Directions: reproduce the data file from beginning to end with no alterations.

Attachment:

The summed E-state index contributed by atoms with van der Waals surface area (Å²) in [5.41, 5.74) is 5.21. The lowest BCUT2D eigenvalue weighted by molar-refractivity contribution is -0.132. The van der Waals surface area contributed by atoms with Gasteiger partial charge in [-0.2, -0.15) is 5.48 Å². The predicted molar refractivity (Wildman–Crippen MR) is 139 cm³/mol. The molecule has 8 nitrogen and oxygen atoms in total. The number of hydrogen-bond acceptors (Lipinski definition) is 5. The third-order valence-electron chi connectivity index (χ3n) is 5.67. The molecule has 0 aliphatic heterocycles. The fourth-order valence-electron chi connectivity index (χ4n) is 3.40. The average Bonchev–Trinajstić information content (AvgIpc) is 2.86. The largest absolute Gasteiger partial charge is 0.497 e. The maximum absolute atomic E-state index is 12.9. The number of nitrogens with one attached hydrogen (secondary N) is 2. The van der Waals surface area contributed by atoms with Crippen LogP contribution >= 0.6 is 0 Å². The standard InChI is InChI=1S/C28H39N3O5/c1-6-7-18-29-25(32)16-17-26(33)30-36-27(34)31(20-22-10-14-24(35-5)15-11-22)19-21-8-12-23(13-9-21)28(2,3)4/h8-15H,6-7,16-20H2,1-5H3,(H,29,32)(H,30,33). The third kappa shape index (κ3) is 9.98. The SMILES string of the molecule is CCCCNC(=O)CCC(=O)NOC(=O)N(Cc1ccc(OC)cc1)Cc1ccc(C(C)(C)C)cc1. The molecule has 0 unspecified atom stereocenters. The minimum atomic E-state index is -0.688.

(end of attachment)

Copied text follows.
The summed E-state index contributed by atoms with van der Waals surface area (Å²) in [5.41, 5.74) is 5.21. The lowest BCUT2D eigenvalue weighted by molar-refractivity contribution is -0.132. The van der Waals surface area contributed by atoms with Gasteiger partial charge in [-0.2, -0.15) is 5.48 Å². The predicted molar refractivity (Wildman–Crippen MR) is 139 cm³/mol. The molecule has 8 nitrogen and oxygen atoms in total. The number of hydrogen-bond acceptors (Lipinski definition) is 5. The third-order valence-electron chi connectivity index (χ3n) is 5.67. The molecule has 0 aliphatic heterocycles. The fourth-order valence-electron chi connectivity index (χ4n) is 3.40. The average Bonchev–Trinajstić information content (AvgIpc) is 2.86. The largest absolute Gasteiger partial charge is 0.497 e. The maximum absolute atomic E-state index is 12.9. The number of nitrogens with one attached hydrogen (secondary N) is 2. The van der Waals surface area contributed by atoms with Crippen LogP contribution >= 0.6 is 0 Å². The standard InChI is InChI=1S/C28H39N3O5/c1-6-7-18-29-25(32)16-17-26(33)30-36-27(34)31(20-22-10-14-24(35-5)15-11-22)19-21-8-12-23(13-9-21)28(2,3)4/h8-15H,6-7,16-20H2,1-5H3,(H,29,32)(H,30,33). The third kappa shape index (κ3) is 9.98. The SMILES string of the molecule is CCCCNC(=O)CCC(=O)NOC(=O)N(Cc1ccc(OC)cc1)Cc1ccc(C(C)(C)C)cc1. The molecule has 0 unspecified atom stereocenters. The minimum atomic E-state index is -0.688.